"They don't applaud in church but you can tell when they like it. They breathe heavy."



Could have easily come from the much missed Victoria too!



Joyce Grenfell died in 1979, aged 69. ‘Carry on Columbus’ actress Maureen Lipman helped to keep the memory of her work alive with her biographical show called ‘Re Joyce’. And while the memory of many of her contemporaries fades, those of Joyce remain strong and there is a great deal of love for her. The reaction to tweets from my tribute Twitter account (@callmesossidge) shows her lines to be as fresh, relevant and funny as ever. Her work has influenced me in my creative writing and I have recently published a collection of short stories called ‘Joyce to the World’. Each story is about a person whose life is touched in some way by a piece of her work – a song, a monologue or a film role. The stories follow the span of her career from the 1930s to the 1970s, and they reflect the times that they come from.


You can get it on Kindle or paperback here 
You can read about Sarah's five main inspirations here: Favourites in Five
And you can find out more about Sarah's other marvellous books here: Sarah Miller Walters' Amazon Page

Christine Ozanne: The Tome of the Unknown Actor


Christine Ozanne is an actress who has enjoyed a diverse and varied career across stage and screen. She is probably best known to Carry On fans for her role as the cleaner in the second film in the series, Carry On Nurse, made in late 1958 and released the following year. 

With a message from the esteemed actor, David Jason, on the cover, this newly published book, written by a show-biz veteran, pays homage to the jobbing actor, and is a perfect antidote to the current cult of celebrity. 


Sit back and enjoy rollicking through Christine Ozanne's career in theatre, television, radio and film. This largely anecdotal memoir exposes the ups and downs of an actor’s life, working with many of our best loved household names, and written with a gentle humour and admiration for fellow thespians. The book could also be described as a learning curve for young actors challenged by the pitfalls of today’s industry, with an insight into Shakespeare’s text, and performing at the Globe.


From the author’s wartime childhood in Leicester to her worldwide travels, Christine Ozanne has chronicled many hair-raising experiences, none more hilarious than times spent in theatrical digs.   For anyone intrigued by the revelations of a professional actor's life, this is a thoroughly entertaining read.

You can buy Christine's fascinating memoir via Amazon  Alternatively you can find it on Christine's website And you can read my blog interview with Christine here

Robin Le Mesurier: A Charmed Rock'n'Roll Life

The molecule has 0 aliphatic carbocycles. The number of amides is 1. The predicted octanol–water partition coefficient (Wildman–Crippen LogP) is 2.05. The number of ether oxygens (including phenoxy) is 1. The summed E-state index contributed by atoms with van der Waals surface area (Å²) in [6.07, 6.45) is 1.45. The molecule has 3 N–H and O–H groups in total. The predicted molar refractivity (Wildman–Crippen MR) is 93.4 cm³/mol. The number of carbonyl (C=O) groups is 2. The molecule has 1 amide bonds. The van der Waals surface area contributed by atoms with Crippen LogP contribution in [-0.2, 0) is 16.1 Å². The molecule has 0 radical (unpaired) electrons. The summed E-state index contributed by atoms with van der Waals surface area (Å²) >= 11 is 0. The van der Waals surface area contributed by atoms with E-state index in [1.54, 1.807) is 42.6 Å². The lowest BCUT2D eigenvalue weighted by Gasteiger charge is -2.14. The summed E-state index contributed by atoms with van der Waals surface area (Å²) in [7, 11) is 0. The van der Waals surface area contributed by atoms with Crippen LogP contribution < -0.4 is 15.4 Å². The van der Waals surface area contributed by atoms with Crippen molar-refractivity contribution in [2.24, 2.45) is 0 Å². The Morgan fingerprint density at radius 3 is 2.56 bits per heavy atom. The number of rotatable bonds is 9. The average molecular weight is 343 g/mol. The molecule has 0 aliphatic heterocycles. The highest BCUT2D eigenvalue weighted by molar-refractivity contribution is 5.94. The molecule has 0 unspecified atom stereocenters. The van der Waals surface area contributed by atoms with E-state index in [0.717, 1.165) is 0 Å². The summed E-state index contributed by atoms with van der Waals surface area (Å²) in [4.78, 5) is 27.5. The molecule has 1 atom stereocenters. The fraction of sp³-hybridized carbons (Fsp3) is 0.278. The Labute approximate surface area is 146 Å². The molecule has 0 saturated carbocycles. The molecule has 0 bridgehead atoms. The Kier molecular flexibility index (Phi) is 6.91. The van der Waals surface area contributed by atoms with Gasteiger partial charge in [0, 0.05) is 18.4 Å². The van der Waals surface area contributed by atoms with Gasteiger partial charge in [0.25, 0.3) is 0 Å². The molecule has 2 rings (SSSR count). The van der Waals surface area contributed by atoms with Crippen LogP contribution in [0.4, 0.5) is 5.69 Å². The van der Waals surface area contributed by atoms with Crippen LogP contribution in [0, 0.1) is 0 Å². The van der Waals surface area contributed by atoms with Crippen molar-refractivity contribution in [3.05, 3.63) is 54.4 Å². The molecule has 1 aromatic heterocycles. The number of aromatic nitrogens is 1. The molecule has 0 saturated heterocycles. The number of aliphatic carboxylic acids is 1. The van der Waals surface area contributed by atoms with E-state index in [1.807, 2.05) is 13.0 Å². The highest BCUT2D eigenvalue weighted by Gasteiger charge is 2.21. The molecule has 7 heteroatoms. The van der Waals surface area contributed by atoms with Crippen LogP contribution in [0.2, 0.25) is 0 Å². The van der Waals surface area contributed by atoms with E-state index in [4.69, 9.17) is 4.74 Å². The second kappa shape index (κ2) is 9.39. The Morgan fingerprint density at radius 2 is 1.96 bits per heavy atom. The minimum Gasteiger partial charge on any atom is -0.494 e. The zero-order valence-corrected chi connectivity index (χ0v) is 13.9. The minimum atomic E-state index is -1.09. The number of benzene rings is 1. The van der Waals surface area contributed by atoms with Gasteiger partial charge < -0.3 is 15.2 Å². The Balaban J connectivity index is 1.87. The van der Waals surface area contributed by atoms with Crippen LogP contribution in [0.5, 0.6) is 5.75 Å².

I had the great pleasure of interviewing Robin Le Mesurier late last year. Robin, the son of legendary actors Hattie Jacques and John Le Mesurier, told me at the time he was finishing off his much-anticipated autobiography. Well now his book, A Charmed Rock'n'Roll Life, has now been published.

The book tells the story of Robin's early life growing up with two very famous parents. It charts his own career in the music industry. From my chat with Robin,  Here's what his publisher, The Book Guild has to say:

Robin Le Mesurier, the son of two of Britain’s best-loved comedy actors, John Le Mesurier and Hattie Jacques, and a hugely successful musician, has penned a tell-all book about his life. Robin cut his first single for EMI at 16 and was offered a place at the Royal College of Music but choose rock and roll. Playing in various groups and studio sessions led to a spell with The Wombles, the chart-topping band based on a children’s book – but his involvement with them came to an abrupt end after he was arrested.

Robin began his association with Sir Rod Stewart by working as a roadie with the band, but later on he became a key member of the group, with whom he recorded and toured worldwide. His love life was hectic at times – numerous girlfriends included Sharon Osbourne and Brogan Lane, Dudley Moore’s ex-wife, before he married a Playboy Bunny girl.

In 1994, Robin started working with Johnny Hallyday, one of the world’s bestselling recording artists and has since toured worldwide regularly with the French actor and rock icon, often described as ‘The French Elvis’.

Inevitably, the rock and roll lifestyle took its toll. In 2011 Robin was drinking a bottle of vodka a day and his second marriage was in trouble. He appeared on Rehab, in which a group of celebrities with addictions resided at a rehabilitation centre in Malibu. This treatment certainly saved his marriage… if not his life.

Robin also has his own website which you can visit here You can read my interview with Robin here

Whatever you choose, happy reading!

 You can follow me on Twitter @CarryOnJoan on Facebook and on Instagram